2. Donate to the Wild Skies Raptor Center’s Giving Tuesday or ongoing donation programs to directly fund more raptor rescues! Donate here.


Read More about The Ranch at Rock Creek’s recent sustainability efforts:

Protecting Rock Creek with Trout Unlimited

How to Bird Your World for the Year of the Bird

Sustaining Five-Stars & the Future by Eliminating Single-Use Plastics

Category: Fall


Protecting Rock Creek with Trout Unlimited

Sustainability from Field to Stream
Guest blog by Teresa Scanlon, project coordinator with Trout Unlimited



Why We Love Rock Creek

It’s no secret that Rock Creek, the fabled blue-ribbon trout stream tucked away in the mountains of Western Montana, is remarkable. Its steep canyon walls and sweeping valleys are home to both traditional ranching and endless prospects of recreation and exploration.

Guests can enjoy beautiful fall river scenes like this one at Montana's The Ranch at Rock Creek
Rock Creek bridge at The Ranch at Rock Creek.

The hills in Rock Creek are filled with wildlife diversity including moose, bear, mountain goats, and elk, and its waters offer prized fly-fishing opportunities.

A moose crosses Blue Ribbon Rock Creek
Moose crossing Rock Creek. Photo courtesy of Brian Bowen Smith.

That’s why Trout Unlimited’s (TU) local WestSlope Chapter is partnering with the community and other stakeholders to launch a signature program dedicated to protecting and restoring this iconic local watershed for future generations of anglers to enjoy.

A Montana fly fisherman catches a fish in his net
Fly fishing on Rock Creek. Photo by Silvio Mollov.

For over a year now, I’ve been the Trout Unlimited program coordinator, working with individual and public landowners to explore opportunities to improve habitat and connectivity for native and wild trout in Rock Creek.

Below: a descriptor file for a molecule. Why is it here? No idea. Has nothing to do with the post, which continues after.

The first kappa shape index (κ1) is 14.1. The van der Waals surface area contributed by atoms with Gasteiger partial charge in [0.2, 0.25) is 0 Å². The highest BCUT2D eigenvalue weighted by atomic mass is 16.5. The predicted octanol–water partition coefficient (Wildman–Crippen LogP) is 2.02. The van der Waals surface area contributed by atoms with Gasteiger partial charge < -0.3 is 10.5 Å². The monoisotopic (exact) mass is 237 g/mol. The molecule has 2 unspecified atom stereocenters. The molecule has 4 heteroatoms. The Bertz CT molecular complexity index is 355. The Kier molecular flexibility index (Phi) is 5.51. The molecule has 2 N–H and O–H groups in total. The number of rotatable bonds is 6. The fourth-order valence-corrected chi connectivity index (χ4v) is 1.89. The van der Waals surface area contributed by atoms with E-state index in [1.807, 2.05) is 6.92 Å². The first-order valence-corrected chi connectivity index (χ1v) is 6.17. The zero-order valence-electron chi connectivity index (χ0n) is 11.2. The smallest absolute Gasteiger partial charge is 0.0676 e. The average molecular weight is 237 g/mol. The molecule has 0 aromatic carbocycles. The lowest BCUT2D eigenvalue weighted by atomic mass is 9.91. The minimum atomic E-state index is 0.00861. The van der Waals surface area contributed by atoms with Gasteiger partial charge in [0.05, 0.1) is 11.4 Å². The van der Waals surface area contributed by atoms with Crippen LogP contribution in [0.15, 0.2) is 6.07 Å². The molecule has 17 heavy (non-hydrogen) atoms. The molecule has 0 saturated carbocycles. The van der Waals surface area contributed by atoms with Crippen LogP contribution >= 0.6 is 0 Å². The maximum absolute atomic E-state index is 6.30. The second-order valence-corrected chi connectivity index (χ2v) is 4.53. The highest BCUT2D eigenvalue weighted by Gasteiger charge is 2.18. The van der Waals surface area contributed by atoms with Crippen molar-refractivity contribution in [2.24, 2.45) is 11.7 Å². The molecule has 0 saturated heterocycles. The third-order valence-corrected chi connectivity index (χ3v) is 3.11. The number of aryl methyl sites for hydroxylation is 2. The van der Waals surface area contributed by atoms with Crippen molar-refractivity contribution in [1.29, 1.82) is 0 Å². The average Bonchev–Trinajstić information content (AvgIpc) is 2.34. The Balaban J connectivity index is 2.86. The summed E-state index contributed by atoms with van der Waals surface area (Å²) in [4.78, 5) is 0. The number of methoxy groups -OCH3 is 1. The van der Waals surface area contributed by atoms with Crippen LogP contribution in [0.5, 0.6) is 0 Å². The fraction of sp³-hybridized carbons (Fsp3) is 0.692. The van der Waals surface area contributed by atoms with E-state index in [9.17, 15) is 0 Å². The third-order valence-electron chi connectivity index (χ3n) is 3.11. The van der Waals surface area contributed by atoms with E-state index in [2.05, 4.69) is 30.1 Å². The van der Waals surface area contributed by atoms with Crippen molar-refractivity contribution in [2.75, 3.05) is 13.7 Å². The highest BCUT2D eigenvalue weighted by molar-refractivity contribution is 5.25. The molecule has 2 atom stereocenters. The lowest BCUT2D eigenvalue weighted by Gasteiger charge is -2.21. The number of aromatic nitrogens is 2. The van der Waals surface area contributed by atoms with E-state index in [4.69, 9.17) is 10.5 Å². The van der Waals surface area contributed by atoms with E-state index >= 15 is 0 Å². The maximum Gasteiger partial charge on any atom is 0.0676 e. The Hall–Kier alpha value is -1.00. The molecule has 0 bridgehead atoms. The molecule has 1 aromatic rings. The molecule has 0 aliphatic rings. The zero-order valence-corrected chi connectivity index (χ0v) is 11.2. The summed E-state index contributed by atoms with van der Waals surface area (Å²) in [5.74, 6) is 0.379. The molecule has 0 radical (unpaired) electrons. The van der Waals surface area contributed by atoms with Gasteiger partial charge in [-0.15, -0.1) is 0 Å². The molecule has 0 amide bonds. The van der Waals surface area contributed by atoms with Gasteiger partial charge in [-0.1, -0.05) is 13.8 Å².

Why Rock Creek Matters

Biologists recognize Rock Creek as a native trout stronghold with populations of bull trout and westslope cutthroat trout as well as wild browns and rainbows.

A large bull trout is released back into Rock Creek
Bull trout photo by Ranch Guide Madi King.

Anglers from across the country revere Rock Creek for both its accessibility and quality fishing. Yet native and wild trout populations are facing challenges, such as increasing water temperatures and barriers to migration.

Tess Scanlon of Trout Unlimited
Tess at our Whiskey & Water Weekend casting carnival.

I am collaborating with biologists and landowners to address these issues through collaborative projects that benefit both the fishery and landowners.


How The Ranch is Helping

The Ranch at Rock Creek and Trout Unlimited are working together to protect the landscape and fishery in Rock Creek and ensure future guests can enjoy it. I am working with The Ranch to explore installing fish screens on irrigation diversions on the four miles that run through The Ranch’s property.

fish screen projects help promote more sustainable waterways
An established fish screen similar to what will be installed at The Ranch at Rock Creek. Photo courtesy of Trout Unlimited.